The Adventures of Tintin Review

’The Adventures of Tintin: The Secret of the Unicorn’ isn’t a bad game, but it’s not especially entertaining, either. It works just as it’s supposed to — there are some genuinely exhilarating action set pieces throughout — but it never really takes the next step to greatness. This game is nothing more than a run-of-the-mill platformer, saved only by the occasional moment of greatness.

Solid platforming adventure – This game’s story moves across a number of different continents and plotline interludes from the film, leaving us with a number of different gameplay types. The side scrolling platforming elements offer the most enjoyment, with Tintin and his loyal little pup, Snowy, forming the formidable duo against an ever-changing offensive from enemy forces. It’s not the most challenging platforming you’ll come up against but at a time when ‘Rayman: Origins’ is reminding us how much life there is in the genre yet, this adventure is another breath of fresh air.

Perfect representation of the world – Developer Ubisoft Montpellier must be applauded for creating a world truly befitted of Tintin and his crazy adventures. The likes of Captain Haddock and the witty humour made famous in the comic books and television show are wonderfully recreated for this virtual setting, making the game a satisfying ode to a wonderful tale.

Satisfying co-op – The game is certainly more enjoyable with a friend than on your own, as the team play makes the tedious moments between platforming more enjoyable. There are a bunch of characters from the movie to unlock, each with their own special skill or tool. Overall the co-op experience is amplified thanks to an increased difficulty.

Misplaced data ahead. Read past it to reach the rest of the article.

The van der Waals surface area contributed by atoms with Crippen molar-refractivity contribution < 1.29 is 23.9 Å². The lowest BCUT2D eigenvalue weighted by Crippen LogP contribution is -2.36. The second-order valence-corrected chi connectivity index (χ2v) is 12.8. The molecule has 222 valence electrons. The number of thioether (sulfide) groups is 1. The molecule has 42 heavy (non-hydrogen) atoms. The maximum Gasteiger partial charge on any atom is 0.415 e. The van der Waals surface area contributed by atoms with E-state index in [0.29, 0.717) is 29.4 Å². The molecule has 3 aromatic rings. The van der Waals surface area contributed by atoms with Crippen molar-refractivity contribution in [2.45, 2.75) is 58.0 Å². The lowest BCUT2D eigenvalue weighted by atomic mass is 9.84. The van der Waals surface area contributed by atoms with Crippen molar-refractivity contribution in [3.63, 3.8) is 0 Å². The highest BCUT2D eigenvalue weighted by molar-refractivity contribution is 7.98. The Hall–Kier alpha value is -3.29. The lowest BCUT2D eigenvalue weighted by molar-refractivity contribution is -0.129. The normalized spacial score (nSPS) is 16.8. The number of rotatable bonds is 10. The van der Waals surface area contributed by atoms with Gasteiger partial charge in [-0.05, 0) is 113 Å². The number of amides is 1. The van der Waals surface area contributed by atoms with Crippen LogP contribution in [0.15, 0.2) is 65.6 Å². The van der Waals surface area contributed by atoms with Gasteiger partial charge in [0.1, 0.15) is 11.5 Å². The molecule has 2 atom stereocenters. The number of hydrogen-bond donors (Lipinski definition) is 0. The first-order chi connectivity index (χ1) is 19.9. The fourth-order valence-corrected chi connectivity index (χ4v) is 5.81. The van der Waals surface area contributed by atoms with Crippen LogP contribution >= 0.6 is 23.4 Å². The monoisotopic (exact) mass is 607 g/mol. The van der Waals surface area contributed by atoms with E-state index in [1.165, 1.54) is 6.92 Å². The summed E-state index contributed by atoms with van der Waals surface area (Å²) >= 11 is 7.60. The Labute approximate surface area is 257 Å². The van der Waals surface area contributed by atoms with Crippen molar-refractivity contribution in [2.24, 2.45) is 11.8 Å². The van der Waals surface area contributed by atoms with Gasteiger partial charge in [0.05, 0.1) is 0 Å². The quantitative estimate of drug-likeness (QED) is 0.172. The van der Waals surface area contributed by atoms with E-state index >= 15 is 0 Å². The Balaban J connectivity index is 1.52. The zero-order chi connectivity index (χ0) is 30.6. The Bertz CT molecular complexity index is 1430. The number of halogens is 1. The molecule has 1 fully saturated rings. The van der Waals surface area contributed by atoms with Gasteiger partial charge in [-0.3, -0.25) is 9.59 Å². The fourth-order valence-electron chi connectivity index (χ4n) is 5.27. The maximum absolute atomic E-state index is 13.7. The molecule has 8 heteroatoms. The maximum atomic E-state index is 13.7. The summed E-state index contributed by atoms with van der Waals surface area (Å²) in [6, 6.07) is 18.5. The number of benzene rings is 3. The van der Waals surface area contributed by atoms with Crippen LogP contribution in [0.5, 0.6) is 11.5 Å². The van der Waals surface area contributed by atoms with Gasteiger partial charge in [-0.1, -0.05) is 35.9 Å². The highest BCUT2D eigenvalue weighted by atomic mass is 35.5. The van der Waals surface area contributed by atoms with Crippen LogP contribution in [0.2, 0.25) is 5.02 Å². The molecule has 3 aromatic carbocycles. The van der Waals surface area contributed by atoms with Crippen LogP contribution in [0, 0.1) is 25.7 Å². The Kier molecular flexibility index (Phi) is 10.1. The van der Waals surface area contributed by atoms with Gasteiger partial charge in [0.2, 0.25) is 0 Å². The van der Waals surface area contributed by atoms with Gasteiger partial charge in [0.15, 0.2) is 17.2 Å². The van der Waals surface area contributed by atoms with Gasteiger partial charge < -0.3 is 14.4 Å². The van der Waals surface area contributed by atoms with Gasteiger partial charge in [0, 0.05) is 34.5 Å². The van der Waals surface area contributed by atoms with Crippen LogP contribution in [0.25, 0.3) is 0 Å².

What The Adventures of Tintin: The Secret of the Unicorn Got Wrong
Clunky action – Certain moments such as Captain Haddock’s flashbacks make for clunky and repetitive action, with the swordplay nothing more than button mashing through seemingly endless waves of enemies. It’s a disappointing implementation alongside the challenging and enjoyable platforming elements.

Repetitive action and boss fights – Once you do break away from the platforming you’ll start battling it out against enemies. Unfortunately, controls are clunky and frustrating, while the action is repetitive and tedious. Boss fights are disappointing, essentially blanketing any memorable set pieces that take place during platforming elements.

A solid, if repetitive and dry experience. The blend of third-person action, side scrolling platforming and puzzle solving is ambitious but not perfect, as only the classic gameplay of the platform action makes the game bearable.

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